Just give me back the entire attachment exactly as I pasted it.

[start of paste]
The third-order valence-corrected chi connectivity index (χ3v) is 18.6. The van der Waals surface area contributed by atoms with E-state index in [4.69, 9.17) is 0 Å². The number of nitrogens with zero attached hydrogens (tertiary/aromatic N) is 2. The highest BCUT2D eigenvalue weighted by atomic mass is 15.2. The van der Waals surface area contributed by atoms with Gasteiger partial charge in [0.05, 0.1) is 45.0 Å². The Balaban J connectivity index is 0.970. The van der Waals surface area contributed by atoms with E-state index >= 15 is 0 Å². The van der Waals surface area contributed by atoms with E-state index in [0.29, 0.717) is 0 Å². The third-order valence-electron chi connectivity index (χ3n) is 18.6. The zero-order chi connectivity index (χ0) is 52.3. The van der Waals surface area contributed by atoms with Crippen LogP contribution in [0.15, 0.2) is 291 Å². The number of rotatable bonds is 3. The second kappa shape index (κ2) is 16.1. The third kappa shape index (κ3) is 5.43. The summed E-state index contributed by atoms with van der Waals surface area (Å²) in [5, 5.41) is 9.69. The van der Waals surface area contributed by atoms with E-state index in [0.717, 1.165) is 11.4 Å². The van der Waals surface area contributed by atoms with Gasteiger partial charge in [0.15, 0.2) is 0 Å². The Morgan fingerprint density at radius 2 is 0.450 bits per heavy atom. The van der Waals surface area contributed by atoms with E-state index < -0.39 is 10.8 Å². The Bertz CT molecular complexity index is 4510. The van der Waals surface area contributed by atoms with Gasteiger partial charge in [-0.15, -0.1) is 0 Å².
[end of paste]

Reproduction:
The third-order valence-corrected chi connectivity index (χ3v) is 18.6. The van der Waals surface area contributed by atoms with E-state index in [4.69, 9.17) is 0 Å². The number of nitrogens with zero attached hydrogens (tertiary/aromatic N) is 2. The highest BCUT2D eigenvalue weighted by atomic mass is 15.2. The van der Waals surface area contributed by atoms with Gasteiger partial charge in [0.05, 0.1) is 45.0 Å². The Balaban J connectivity index is 0.970. The van der Waals surface area contributed by atoms with E-state index >= 15 is 0 Å². The van der Waals surface area contributed by atoms with E-state index in [0.29, 0.717) is 0 Å². The third-order valence-electron chi connectivity index (χ3n) is 18.6. The zero-order chi connectivity index (χ0) is 52.3. The van der Waals surface area contributed by atoms with Crippen LogP contribution in [0.15, 0.2) is 291 Å². The number of rotatable bonds is 3. The second kappa shape index (κ2) is 16.1. The third kappa shape index (κ3) is 5.43. The summed E-state index contributed by atoms with van der Waals surface area (Å²) in [5, 5.41) is 9.69. The van der Waals surface area contributed by atoms with E-state index in [0.717, 1.165) is 11.4 Å². The van der Waals surface area contributed by atoms with Gasteiger partial charge in [0.15, 0.2) is 0 Å². The Morgan fingerprint density at radius 2 is 0.450 bits per heavy atom. The van der Waals surface area contributed by atoms with E-state index < -0.39 is 10.8 Å². The Bertz CT molecular complexity index is 4510. The van der Waals surface area contributed by atoms with Gasteiger partial charge in [-0.15, -0.1) is 0 Å².